Deer Recovery Room
Taryn Gal found a humane role in the cull.
From the February, 2018 issue
When Taryn Gal said she'd help out with the city's deer sterilization effort, she had no idea she'd be sitting in the middle of the woods under a blanket with a wild animal in minus 8-degree weather. "I was pretty clueless about different roles for volunteers," she says. "Last year I was the only volunteer who wasn't an experienced hunter or vet," and so couldn't shoot the deer with tranquilizers or perform the ovariectomies. She also thought she'd have trouble lifting the deer into and out of the pickup truck used to haul them to a temporary operating room at Huron Hills Golf Course. That left just one volunteer task: sitting outdoors with the deer while they woke from anesthesia. She held the animals' heads up and out so they could breathe properly, then waited to make sure they could move on their own again.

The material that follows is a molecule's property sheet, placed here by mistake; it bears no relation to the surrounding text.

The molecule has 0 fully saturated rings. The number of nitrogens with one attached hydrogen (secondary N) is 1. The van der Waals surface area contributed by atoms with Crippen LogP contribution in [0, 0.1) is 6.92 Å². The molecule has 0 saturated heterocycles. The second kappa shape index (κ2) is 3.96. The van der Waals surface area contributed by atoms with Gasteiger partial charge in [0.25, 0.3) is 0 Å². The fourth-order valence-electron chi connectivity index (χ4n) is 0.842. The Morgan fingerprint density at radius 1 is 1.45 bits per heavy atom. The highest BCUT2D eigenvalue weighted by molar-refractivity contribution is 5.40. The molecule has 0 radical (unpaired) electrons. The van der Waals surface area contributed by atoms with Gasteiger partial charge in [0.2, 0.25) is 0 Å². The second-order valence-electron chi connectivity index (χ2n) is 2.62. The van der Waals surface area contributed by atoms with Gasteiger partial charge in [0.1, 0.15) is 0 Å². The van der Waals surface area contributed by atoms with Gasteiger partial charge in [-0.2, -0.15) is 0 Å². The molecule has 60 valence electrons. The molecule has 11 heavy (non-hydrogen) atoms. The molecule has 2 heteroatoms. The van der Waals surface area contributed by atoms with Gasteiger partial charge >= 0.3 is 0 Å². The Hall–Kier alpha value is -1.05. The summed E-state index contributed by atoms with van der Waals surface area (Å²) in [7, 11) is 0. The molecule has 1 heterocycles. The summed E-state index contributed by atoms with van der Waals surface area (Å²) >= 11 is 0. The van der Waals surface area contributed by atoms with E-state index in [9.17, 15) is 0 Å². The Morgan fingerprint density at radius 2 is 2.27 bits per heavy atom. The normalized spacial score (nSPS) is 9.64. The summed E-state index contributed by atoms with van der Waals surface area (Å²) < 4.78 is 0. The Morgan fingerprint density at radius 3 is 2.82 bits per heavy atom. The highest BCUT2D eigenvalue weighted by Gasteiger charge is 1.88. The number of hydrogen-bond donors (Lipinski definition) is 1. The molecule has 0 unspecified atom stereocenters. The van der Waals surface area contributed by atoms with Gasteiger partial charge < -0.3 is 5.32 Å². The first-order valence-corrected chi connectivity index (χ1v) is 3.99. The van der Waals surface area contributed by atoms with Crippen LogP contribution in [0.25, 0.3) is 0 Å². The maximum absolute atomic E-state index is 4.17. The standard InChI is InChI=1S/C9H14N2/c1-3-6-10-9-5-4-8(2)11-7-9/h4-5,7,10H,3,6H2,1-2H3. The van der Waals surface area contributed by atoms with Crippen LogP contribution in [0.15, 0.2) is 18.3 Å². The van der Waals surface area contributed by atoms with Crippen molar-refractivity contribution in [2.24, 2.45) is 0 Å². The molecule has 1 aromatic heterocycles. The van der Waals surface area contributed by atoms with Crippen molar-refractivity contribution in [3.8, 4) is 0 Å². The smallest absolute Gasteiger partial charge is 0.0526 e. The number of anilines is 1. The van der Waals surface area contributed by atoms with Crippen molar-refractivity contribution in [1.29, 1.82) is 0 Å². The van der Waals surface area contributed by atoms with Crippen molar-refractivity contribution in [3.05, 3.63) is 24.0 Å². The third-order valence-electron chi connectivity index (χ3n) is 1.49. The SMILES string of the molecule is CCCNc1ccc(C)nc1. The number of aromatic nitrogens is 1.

As a mother of two grade-schoolers and managing director of the Michigan Organization on Adolescent Sexual Health, Gal has little room in her schedule for daytime volunteering. "The eleven p.m.-four a.m. shift was perfect, when the kids were in bed, for me to go out and do this."
One night, Gal says, two young deer approached their mother when she woke, and the three walked off together in the moonlight. "It was so good that we had sterilized her and put her back out in the woods with her babies instead of just shooting her," says Gal.
[Originally published in February, 2018.]
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